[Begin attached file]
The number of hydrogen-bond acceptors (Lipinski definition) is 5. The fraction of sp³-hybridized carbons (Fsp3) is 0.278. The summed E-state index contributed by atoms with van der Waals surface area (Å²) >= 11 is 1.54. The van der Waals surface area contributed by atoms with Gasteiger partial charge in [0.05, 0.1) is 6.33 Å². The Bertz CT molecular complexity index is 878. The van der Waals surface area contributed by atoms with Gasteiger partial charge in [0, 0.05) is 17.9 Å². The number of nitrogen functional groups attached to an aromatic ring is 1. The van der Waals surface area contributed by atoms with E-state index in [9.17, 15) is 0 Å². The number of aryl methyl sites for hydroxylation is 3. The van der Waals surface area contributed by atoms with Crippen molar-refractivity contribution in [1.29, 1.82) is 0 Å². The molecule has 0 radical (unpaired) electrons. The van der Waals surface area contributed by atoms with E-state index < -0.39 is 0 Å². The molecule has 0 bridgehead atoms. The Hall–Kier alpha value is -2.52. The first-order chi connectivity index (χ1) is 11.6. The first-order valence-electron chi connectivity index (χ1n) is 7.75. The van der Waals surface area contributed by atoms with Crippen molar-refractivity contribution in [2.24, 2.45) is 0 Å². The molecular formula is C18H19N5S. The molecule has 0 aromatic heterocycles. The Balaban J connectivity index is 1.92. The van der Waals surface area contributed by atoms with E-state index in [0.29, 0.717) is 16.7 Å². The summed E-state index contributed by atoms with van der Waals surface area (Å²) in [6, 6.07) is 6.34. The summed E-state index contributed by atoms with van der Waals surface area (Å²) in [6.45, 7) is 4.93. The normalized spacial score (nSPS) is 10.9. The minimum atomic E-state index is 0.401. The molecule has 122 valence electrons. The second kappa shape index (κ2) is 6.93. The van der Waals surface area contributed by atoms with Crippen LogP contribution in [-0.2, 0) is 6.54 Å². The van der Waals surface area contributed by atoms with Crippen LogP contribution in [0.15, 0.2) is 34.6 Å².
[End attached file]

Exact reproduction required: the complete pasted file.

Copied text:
The number of hydrogen-bond acceptors (Lipinski definition) is 5. The fraction of sp³-hybridized carbons (Fsp3) is 0.278. The summed E-state index contributed by atoms with van der Waals surface area (Å²) >= 11 is 1.54. The van der Waals surface area contributed by atoms with Gasteiger partial charge in [0.05, 0.1) is 6.33 Å². The Bertz CT molecular complexity index is 878. The van der Waals surface area contributed by atoms with Gasteiger partial charge in [0, 0.05) is 17.9 Å². The number of nitrogen functional groups attached to an aromatic ring is 1. The van der Waals surface area contributed by atoms with E-state index in [9.17, 15) is 0 Å². The number of aryl methyl sites for hydroxylation is 3. The van der Waals surface area contributed by atoms with Crippen molar-refractivity contribution in [1.29, 1.82) is 0 Å². The molecule has 0 radical (unpaired) electrons. The van der Waals surface area contributed by atoms with E-state index < -0.39 is 0 Å². The molecule has 0 bridgehead atoms. The Hall–Kier alpha value is -2.52. The first-order chi connectivity index (χ1) is 11.6. The first-order valence-electron chi connectivity index (χ1n) is 7.75. The van der Waals surface area contributed by atoms with Crippen molar-refractivity contribution in [2.24, 2.45) is 0 Å². The molecular formula is C18H19N5S. The molecule has 0 aromatic heterocycles. The Balaban J connectivity index is 1.92. The van der Waals surface area contributed by atoms with E-state index in [0.29, 0.717) is 16.7 Å². The summed E-state index contributed by atoms with van der Waals surface area (Å²) in [6, 6.07) is 6.34. The summed E-state index contributed by atoms with van der Waals surface area (Å²) in [6.45, 7) is 4.93. The normalized spacial score (nSPS) is 10.9. The minimum atomic E-state index is 0.401. The molecule has 122 valence electrons. The second kappa shape index (κ2) is 6.93. The van der Waals surface area contributed by atoms with Crippen LogP contribution in [-0.2, 0) is 6.54 Å². The van der Waals surface area contributed by atoms with Crippen LogP contribution in [0.15, 0.2) is 34.6 Å².